U.K. Labour Plans to Nationalize BT’s Broadband Unit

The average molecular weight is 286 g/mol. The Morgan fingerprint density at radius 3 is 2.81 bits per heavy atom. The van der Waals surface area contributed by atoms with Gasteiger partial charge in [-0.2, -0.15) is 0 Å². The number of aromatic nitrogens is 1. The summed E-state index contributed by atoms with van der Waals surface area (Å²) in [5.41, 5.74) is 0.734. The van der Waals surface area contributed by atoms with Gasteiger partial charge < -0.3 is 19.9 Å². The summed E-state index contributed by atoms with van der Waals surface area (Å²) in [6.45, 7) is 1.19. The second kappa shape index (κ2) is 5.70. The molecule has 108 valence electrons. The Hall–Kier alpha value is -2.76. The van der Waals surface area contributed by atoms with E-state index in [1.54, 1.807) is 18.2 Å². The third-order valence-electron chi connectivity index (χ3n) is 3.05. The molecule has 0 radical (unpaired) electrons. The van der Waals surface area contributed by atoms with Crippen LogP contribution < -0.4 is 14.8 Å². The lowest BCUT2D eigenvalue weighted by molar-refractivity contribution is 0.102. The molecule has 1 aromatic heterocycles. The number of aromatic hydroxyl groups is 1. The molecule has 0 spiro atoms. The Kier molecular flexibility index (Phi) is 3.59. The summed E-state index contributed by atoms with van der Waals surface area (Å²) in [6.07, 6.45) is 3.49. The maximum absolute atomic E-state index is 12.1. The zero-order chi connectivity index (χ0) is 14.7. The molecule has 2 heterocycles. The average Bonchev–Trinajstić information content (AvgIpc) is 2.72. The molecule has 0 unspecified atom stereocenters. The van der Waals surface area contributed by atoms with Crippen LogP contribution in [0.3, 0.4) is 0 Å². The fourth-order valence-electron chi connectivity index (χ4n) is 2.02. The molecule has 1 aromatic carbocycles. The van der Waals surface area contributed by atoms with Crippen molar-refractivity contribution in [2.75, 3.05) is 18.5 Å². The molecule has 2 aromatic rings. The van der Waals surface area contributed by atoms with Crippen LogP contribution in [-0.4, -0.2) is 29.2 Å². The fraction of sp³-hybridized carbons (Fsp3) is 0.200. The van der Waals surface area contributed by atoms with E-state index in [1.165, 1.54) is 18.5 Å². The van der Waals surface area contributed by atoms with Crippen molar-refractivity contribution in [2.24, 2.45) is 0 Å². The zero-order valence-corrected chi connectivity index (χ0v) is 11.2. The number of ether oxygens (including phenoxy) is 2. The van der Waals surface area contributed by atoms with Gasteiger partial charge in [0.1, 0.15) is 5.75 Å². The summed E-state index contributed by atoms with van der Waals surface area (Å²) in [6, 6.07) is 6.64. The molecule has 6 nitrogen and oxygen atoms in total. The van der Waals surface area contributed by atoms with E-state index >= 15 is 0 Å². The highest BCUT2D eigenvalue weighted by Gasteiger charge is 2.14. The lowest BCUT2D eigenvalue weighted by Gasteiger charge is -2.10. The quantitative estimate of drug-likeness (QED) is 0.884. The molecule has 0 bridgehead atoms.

(Bloomberg) -- Sign up to our Brexit Bulletin, follow us @Brexit and subscribe to our podcast.Britain’s Labour party pledged to offer all consumers free fiber broadband within a decade by nationalizing phone carrier BT Group Plc’s Openreach unit at a cost of 20 billion pounds ($26 billion).BT shareholders would get newly-issued government bonds in return for their shares, Labour’s shadow chancellor, John McDonnell, said in a speech in Lancaster, England on Friday. Shares of BT fell as much as 3.7%.It’s the biggest new pledge of the election campaign from Labour, which already has plans to nationalize the postal service, the railways and water and energy utilities. The broadband effort would be financed in part with taxes on multinational companies such as Inc., Facebook Inc. and Alphabet Inc.’s Google. While the proposals may win over some voters, Labour may not be in a position to implement them. It has an average of 29% support in recent polls, trailing the Conservatives at 40%.“A Labour government will make broadband free for everybody,” party leader Jeremy Corbyn said at the campaign event at Lancaster University. “This is core infrastructure for the 21st century. It’s too important to be left to the corporations.”McDonnell said the new broadband pledge would be funded by asking “tech giants like Google and Facebook to pay a bit more” in proportion to their activities in the U.K. “So if a multinational has 10% of its sales, workforce, and operations in the U.K., they’re asked to pay tax on 10% of their global profits,” McDonnell said.While Labour puts the cost of the plan at about 20 billion pounds, BT’s Chief Executive Officer Philip Jansen said the proposal would cost almost five times that amount.BT shares were down 1.6% as of 12:29 p.m. in London, suggesting shareholders aren’t too worried about the nationalization risk. That gives the company a market value of about 19 billion pounds.“These are very very ambitious ideas,” Jansen said Friday in an interview on BBC Radio 4. “The Conservative Party have their own ambitious ideas for full fiber for everybody by 2025.”“How we do it is not straightforward, it needs funding,” Jansen said, putting the cost of such a roll-out over eight years at “not short of 100 billion pounds.”Lower Value?BT has been working to speed up its own full-fiber build and Jansen said the company’s shares have fallen on the recognition that “we’re going to be investing very very heavily.” Shareholders “are nursing massive losses on their investment” in BT if they’d bought it a few years ago, he said.Investors could get burned, as Openreach’s business would likely be undervalued in an expropriation, New Street analyst James Ratzer said in an email, adding that nationalization “rarely works well for shareholders.” Analysts at Jefferies put Openreach’s value at 13.5 billion pounds, flagging annual costs for operations and to service its high pension deficit.Labour’s McDonnell said the party has taken advice from lawyers to ensure its broadband plan fits within European Union state aid rules in case the U.K. is still in the bloc when the plans are carried out.Britain LaggingCorbyn’s plan is meant to solve a connectivity gap: Britain lags far behind other European nations when it comes to full-fiber coverage, which allows for gigabit-per-second download speeds. About 8% of the country is connected -- just under 2.5 million properties, according to a September report by communications regulator Ofcom. That compares with 63% for Spain and 86% for Portugal.As policymakers and regulators have been creating conditions to spur more competition with BT, rivals including Liberty Global Plc’s Virgin Media and Goldman Sachs Group Inc.-backed CityFibre have been jumping in to commit billions of pounds to infrastructure plans.“Those plans risk being shelved overnight,” Matthew Howett, an analyst at Assembly, said in an email. “This is a spectacularly bad take by the Labour Party.”The Labour announcement caused TalkTalk Telecom Group Plc to pause talks to sell a fiber project as the industry seeks clarity.Analysts are skeptical the government could roll out fiber more effectively than private industry and Howett pointed to delays and budget overruns from a state-led effort in Australia.It’s not the first time radical ideas have been proposed for BT’s Openreach unit, a national network of copper wire and fiber-optic cable that communication providers including BT, Comcast Corp.’s Sky and Vodafone Group Plc tap into to provide home internet to customers.BT was forced to legally separate the division from the rest of the company in recent years over concerns about competition, and that it wasn’t investing fast enough to roll out fiber, and some investors have suggested the company should fully spin it out into an independent, listed business to unlock value.‘Fantasy’ PlanNicky Morgan, the Conservative cabinet minister with responsibility for digital services, dismissed Corbyn’s plan in a statement as a “fantasy” that “would cost hardworking taxpayers tens of billions” of pounds.The Conservative Party’s own proposal for full-fiber broadband across the U.K. by 2025 -- eight years ahead of a previous government goal -- has raised eyebrows across the telecom industry, as some executives and analysts expressed skepticism about whether it’s doable, whether there’s consumer demand for the ultrafast internet service and how companies would make money.‘A Disaster’TechUK, the industry’s main trade body, called Labour’s plan “a disaster” for the telecom sector. “Renationalization would immediately halt the investment being driven not just by BT but the growing number of new and innovative companies that compete with BT,” said Chief Executive Officer Julian David.The announcement will provide more fodder for the arguments by Prime Minister Boris Johnson’s Conservatives that a Labour government risks plunging the country into an economic crisis. Chancellor of the Exchequer Sajid Javid over the weekend released analysis estimating Labour would raise spending by 1.2 trillion pounds over five years. McDonnell at the time called it “fake news.”McDonnell said Parliament would set the value of Openreach when it’s taken into public ownership and that shareholders would be compensated with government bonds.Under Labour’s plan, the roll-out would begin in areas with the worst broadband access, including rural communities, followed by towns and then by areas that are currently well-served by fast broadband.According to elections expert John Curtice, Corbyn’s chances of forming a majority government are “as close to zero” as it’s possible to get. The election is still hard to predict, and it is possible that Labour could yet win power, either on its own or with the support of smaller parties.(Updates with Corbyn remarks in fourth paragraph, McDonnell in fifth.)\--With assistance from Jennifer Ryan and Kit Rees.To contact the reporters on this story: Alex Morales in London at;Thomas Seal in London at tseal@bloomberg.netTo contact the editors responsible for this story: Rebecca Penty at, ;Tim Ross at, Frank ConnellyFor more articles like this, please visit us at©2019 Bloomberg L.P.